Here are a couple of things that I have read that I wanted to share.
Math Phobia: An American Crisis
The first was a short piece in the Harvard Business Review called Americans Need to Get Over Their Fear of Math. The author, Sian Beilock, paints the thesis that math phobia is a liability for the U.S. given the importance of STEM skills and jobs to the current marketplace. Here is the quote that stood out to me:
Finally, we need to reject the social acceptability of being bad at math. Think about it: You don’t hear highly intelligent people proclaiming that they can’t read, but you do hear many of these same individuals talking about “not being a math person.”
In the second piece called Structured Procrastination, John Perry, argues that procrastinators can do better prioritizing important projects. He argues that while procrastinators put off things they have to do, it does not mean doing absolutely nothing. There are some gems in here:
Procrastinators often follow exactly the wrong tack. They try to minimize their commitments, assuming that if they have only a few things to do, they will quit procrastinating and get them done. But this goes contrary to the basic nature of the procrastinator and destroys his most important source of motivation. The few tasks on his list will be by definition the most important, and the only way to avoid doing them will be to do nothing. This is a way to become a couch potato, not an effective human being.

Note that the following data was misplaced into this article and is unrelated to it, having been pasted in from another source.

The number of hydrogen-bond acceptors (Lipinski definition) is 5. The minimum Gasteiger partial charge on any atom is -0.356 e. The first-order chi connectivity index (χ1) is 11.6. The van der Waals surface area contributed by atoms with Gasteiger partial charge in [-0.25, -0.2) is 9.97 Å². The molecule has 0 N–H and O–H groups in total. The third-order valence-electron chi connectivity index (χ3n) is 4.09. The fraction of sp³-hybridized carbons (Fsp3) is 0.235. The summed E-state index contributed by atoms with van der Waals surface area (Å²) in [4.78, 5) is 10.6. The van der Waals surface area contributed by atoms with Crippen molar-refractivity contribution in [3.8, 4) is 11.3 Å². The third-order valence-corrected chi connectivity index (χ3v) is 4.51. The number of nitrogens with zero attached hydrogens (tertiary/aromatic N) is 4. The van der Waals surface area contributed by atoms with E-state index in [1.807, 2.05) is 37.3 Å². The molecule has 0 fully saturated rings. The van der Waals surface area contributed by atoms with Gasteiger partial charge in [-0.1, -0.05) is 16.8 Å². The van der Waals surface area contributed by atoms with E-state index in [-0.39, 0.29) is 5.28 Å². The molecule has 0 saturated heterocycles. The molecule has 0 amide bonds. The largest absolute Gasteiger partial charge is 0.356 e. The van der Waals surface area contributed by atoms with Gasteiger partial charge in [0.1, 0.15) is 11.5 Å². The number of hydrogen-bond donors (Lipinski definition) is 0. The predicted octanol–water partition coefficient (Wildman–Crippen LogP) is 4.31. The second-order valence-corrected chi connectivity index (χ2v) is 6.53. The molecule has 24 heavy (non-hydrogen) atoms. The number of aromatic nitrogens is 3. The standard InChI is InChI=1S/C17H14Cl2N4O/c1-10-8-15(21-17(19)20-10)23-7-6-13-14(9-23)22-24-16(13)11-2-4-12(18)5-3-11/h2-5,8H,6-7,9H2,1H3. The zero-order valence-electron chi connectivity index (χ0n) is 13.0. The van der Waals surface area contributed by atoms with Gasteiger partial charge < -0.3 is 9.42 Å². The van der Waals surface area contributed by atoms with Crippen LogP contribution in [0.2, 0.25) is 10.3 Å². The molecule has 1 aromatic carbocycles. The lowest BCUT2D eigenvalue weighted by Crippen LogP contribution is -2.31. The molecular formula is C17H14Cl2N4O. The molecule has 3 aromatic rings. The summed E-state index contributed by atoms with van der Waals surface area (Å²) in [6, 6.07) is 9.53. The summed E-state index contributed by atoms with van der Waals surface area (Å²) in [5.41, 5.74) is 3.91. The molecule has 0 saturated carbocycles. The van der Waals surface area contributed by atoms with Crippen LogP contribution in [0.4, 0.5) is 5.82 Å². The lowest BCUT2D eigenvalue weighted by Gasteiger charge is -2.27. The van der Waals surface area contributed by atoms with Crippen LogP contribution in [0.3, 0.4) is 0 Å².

Tasks that seem most urgent and important are on top. But there are also worthwhile tasks to perform lower down on the list. Doing these tasks becomes a way of not doing the things higher up on the list…The trick is to pick the right sorts of projects for the top of the list. The ideal sorts of things have two characteristics, First, they seem to have clear deadlines (but really don’t). Second, they seem awfully important (but really aren’t). Luckily, life abounds with such tasks. In universities the vast majority of tasks fall into this category, and I’m sure the same is true for most other large institutions.
The Devil Teaches Thermodynamics
The last piece is a short poem that was published in Roald Hoffman’s book, [Chemistry Imagined: Reflections on Science](http://www.amazon.com/exec/obidos/ASIN/1560982144/braipick-20. I saw this on The Marginalian. Hoffman is a Nobel Prize winning chemist who is also a “literary artist”. You can watch Sean Ono Lennon recite the poem, which he read at the second annual Universe in Verse celebration.